Remember that bygone era when there were only three on-air national broadcast networks and — here in Los Angeles — another four local television stations? Current consumers of digital television would consider that a primitive state equivalent to cave paintings.
But I actually pine for them every now and then.
It was not a perfect system. Because of limited platforms, it was harder to find your niche either on the news or entertainment side.
If you were a musician, you worked in dingy clubs and high school sock hops for years until you got your break. An actor may have worked for years parking cars or waiting tables and doing local theater only to get one guest spot on “Bonanza.” Many talented people never got a break of any kind, yet some of the most talented artists and news reporters still managed to burst forth from this cauldron.
Now everyone is a star. And it seems I am the last person on the planet who does not have a podcast. There are literally tens of thousands of podcasts on every topic under the sun and many topics that do not deserve to see the light of day. It does not take much. If you have about 40 bucks you can get yourself a cool-looking microphone at an electronics box store, a little lighting from the same store and maybe a bookshelf behind you to give you gravitas and voila: you are a podcaster (obviously, you need a good internet connection, too).
Podcasters have a tendency to take themselves very seriously with anchorman desks like they were working at CNN, but they come off looking more like Ron Burgundy. I have watched podcasters that are comical — intentional and unintentional — but most of the ones I have found are trivial and listening to them has not proven an effective use of time.
And yet, they are legion.
I wish I could say the advent of technology and its ability to distribute information so quickly and cheaply would be a boon for the Church and her adherents. But when I look at the Catholic blogosphere, that dream vaporizes like when rubidium makes contact with water.
It seems anyone with a microphone, free time, and a copy of the Vatican II documents is now an ecclesiastical expert who needs to be heard. Before this technology got so far ahead of us, before a person with limited income could use the internet to have his or her very own “channel,” the economics of media was a natural roadblock to too many people with too many opinions.
You had to be really good on camera and have something positive to say — like Bishop Fulton Sheen — to be granted paid time on television. Now, if you get enough “likes” or your subscription numbers on YouTube are good enough, you can actually pay your utility bills off a podcast dedicated solely to how terrible things are in the Church today. The more anger, the more controversy, the more likes and the more clicks.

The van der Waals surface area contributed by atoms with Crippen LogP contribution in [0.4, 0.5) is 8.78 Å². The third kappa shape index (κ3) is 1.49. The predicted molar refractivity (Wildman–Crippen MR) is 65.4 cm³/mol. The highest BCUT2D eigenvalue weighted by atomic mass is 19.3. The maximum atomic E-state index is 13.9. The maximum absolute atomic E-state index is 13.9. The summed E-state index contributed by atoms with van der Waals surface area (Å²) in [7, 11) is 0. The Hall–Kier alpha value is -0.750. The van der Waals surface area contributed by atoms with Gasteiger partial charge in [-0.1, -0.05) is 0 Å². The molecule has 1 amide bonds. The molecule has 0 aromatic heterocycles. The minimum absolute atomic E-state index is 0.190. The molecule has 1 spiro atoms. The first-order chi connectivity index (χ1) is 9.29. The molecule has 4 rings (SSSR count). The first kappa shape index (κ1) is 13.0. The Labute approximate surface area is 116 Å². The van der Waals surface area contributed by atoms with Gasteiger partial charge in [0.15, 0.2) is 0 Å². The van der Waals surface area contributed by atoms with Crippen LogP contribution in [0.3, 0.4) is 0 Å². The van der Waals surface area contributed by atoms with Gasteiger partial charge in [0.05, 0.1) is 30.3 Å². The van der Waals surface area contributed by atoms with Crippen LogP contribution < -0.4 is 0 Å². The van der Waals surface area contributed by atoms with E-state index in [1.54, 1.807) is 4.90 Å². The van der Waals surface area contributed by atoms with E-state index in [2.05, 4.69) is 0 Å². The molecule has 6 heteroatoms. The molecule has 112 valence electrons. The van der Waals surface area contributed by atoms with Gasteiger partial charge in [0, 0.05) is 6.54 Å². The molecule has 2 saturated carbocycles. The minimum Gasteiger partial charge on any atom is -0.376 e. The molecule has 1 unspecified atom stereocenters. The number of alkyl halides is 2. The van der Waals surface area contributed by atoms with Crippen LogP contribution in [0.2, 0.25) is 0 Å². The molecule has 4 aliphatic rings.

It is a feeding frenzy but unfortunately, we are eating our own. Taking a random sampling of your average Catholic blog, you would surmise that the Church is on her last legs. It is a world of gloom and doom with prophetic warnings about the End Times and the coming of the Anti-Christ.
The hosts of Catholic-themed podcasts run the gamut from laymen and laywomen, priests and religious, and everything in between. There are good ones more interested in lighting candles against the night than relishing in the darkness, and there are far too many podcasts that mislead and all too readily rely on anger as their fuel. If you put 14 of these podcasters in a room you will get 14 opinions on what is wrong with the Church, what is right with the Church, and what needs to be done in the Church.
At the risk of sounding like a podcaster myself, I know what needs to be done: Stop listening to podcasts.
If you are troubled by the way things are, say a rosary or pray a novena. Take solace in the irrefutable fact, not opinion, that Jesus promised to be with his Church forever. It is not always easy, it is not always pretty, but the Church traveling in its prison of time and space will do remarkable things and not-so-remarkable things.
And as flawed as his bride may be, the consistency of Christ’s promise must be our focus, and not how many “likes” we can get by yelling fire in a crowded cathedral.